The release of the conspirators in the Gandhi murder case in 1964 and the resultant celebrations in Pune and Ketkar[disambiguation needed]'s remarks that he was aware of Nathuram Godse's desire to kill Gandhi, led to a public outrage and resulted in the forming of the Pathak commission. When Pathak became central minister and then governor of Mysore state, the Kapur commission was set up in 1966 as the commission of inquiry into the conspiracy to murder Mohandas Karamchand Gandhi. It was a one-man commission formed of Justice Jivanlal Kapur of the Supreme Court. It took three years to complete its work. It strongly indicted those responsible for Gandhi's security with negligence. It was provided with evidence not produced in the court; especially the testimony of two of Savarkar's close aides - Appa Ramachandra Kasar, his bodyguard, and Gajanan Vishnu Damle, his secretary. It exonerated Savarkar for want of corroborative evidence to support the approver's testimony, however with the remark that the facts on the whole demolished any other theory but the conspiracy of Savarkar and his group in the murder of Gandhi.
Events leading to its formation
On November 12, 1964, a religious programme was organised in Pune, to celebrate the release of the Gopal Godse, Madanlal Pahwa, Vishnu Karkare from jail after the expiry of their sentences. Dr. G. V. Ketkar, grandson of Bal Gangadhar Tilak, former editor of Kesari and then editor of Tarun Bharat, who presided over the function, revealed six months before the actual event, that Nathuram Godse disclosed his ideas to kill Gandhi and was opposed by Ketkar. Ketkar said that he passed the information to Balukaka Kanitkar who conveyed it to the then Chief Minister of Bombay State, B. G. Kher. The Indian Express in its issue of November 14, 1964, commented adversely on Ketkar's conduct that Ketkar's fore-knowledge of the assassination of Gandhi added to the mystery of the circumstances preceding to the assassination. Ketkar was arrested. A public furore ensued both outside and inside the Maharashtra Legislative Assembly and both houses of the Indian parliament. There was a suggestion that there had been a deliberate dereliction of duty on the part of people in high authority, who failed to act responsibly even though they had information that could have prevented Gandhi's shooting. Under pressure of 29 members of parliament and public opinion, the then-Union home minister, Gulzarilal Nanda, appointed Gopal Swarup Pathak, M. P. and a senior advocate of the Supreme Court of India, in charge of inquiry of conspiracy to murder Gandhi. Since both Kanitkar and Kher were deceased, the central government intended on conducting a thorough inquiry with the help of old records in consultation with the government of Maharashtra, Pathak was given three months to conduct his inquiry. But as Pathak was appointed a central minister and then governor of Mysore state, the commission of inquiry was reconstituted and Jevanlal Kapur a retired judge of the Supreme Court of India was appointed to conduct the inquiry.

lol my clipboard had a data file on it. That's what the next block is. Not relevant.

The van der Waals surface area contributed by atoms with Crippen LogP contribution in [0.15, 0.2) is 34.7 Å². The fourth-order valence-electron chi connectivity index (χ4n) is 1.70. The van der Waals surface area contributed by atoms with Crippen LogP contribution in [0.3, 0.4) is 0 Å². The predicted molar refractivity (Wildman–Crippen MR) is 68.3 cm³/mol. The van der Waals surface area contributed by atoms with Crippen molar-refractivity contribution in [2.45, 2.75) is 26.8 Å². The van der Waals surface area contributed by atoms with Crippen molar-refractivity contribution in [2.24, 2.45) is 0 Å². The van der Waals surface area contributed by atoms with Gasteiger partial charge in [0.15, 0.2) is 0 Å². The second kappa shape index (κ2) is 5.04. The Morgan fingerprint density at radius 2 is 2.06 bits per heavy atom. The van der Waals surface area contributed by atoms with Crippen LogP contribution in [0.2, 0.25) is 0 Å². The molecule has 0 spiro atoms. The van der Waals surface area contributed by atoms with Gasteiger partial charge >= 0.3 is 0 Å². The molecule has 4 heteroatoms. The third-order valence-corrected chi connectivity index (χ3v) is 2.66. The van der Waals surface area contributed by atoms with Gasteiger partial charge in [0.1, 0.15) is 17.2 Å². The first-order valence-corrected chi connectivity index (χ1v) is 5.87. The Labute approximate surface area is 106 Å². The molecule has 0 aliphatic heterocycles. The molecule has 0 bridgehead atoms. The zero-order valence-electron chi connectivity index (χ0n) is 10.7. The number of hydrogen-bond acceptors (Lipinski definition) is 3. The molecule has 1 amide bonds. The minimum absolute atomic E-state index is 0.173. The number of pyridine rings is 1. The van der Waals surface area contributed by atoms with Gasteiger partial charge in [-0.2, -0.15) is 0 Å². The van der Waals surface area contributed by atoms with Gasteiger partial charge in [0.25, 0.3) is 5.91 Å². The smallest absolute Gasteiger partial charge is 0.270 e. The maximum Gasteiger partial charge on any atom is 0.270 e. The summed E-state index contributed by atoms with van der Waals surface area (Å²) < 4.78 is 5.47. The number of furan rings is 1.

Justice Jivanlal Kapur was appointed as a one-man Commission to conduct inquiry into the conspiracy to murder Gandhi on November 21, 1966 and was completed on September 30, 1969. It examined 101 witnesses, 407 documents were produced, by witnesses, and the governments of India and Maharashtra. It had 162 sittings and traveled to Mumbai, Delhi, Nagpur, Dharwad, Pune, Baroda and Chandigarh. Counsels for governments of Maharashtra and India were R. S. Kotwal and B. B. Lal respectively, they argued their cases for 37 and 13 days respectively. G. V. Ketkar was the first witness to be examined. J. D. Nagarwala and Morarji Desai were the key witnesses who were examined for 15 and 7 days respectively. J. D. Nagarwala was the Deputy Commissioner of Police who was appointed as investigating officer on the murder case and Morarji Desai the Chief Minister of the then Bombay State.
|“||The anxiety of the officialdom in New Delhi, to take any intelligent interest in the investigation in the bomb case is not indicated by any tangible evidence on the investigation in Mumbai the commission observed
According to Noorani, the Kapur Commission was provided with evidence not produced in the court; especially the testimony of two of Savarkar's close aides - Appa Ramachandra Kasar, his bodyguard, and Gajanan Vishnu Damle, his secretary, it exonerated Savarkar for want of corroborative evidence in support of the approver’s confession.
- "Interview: K. Ketkar". University of Cambridge, Centre of South Asian Studies. Retrieved August 29, 2009.
- Jain, Jagdishchandra (1987). Gandhi the forgotten Mahatma. New Delhi: Mittal Publications. ISBN 81-7099-037-8.
- Noorani, A. G. (March 15–28, 2003). "Savarkar and Gandhi". The Hindu. Retrieved August 29, 2009.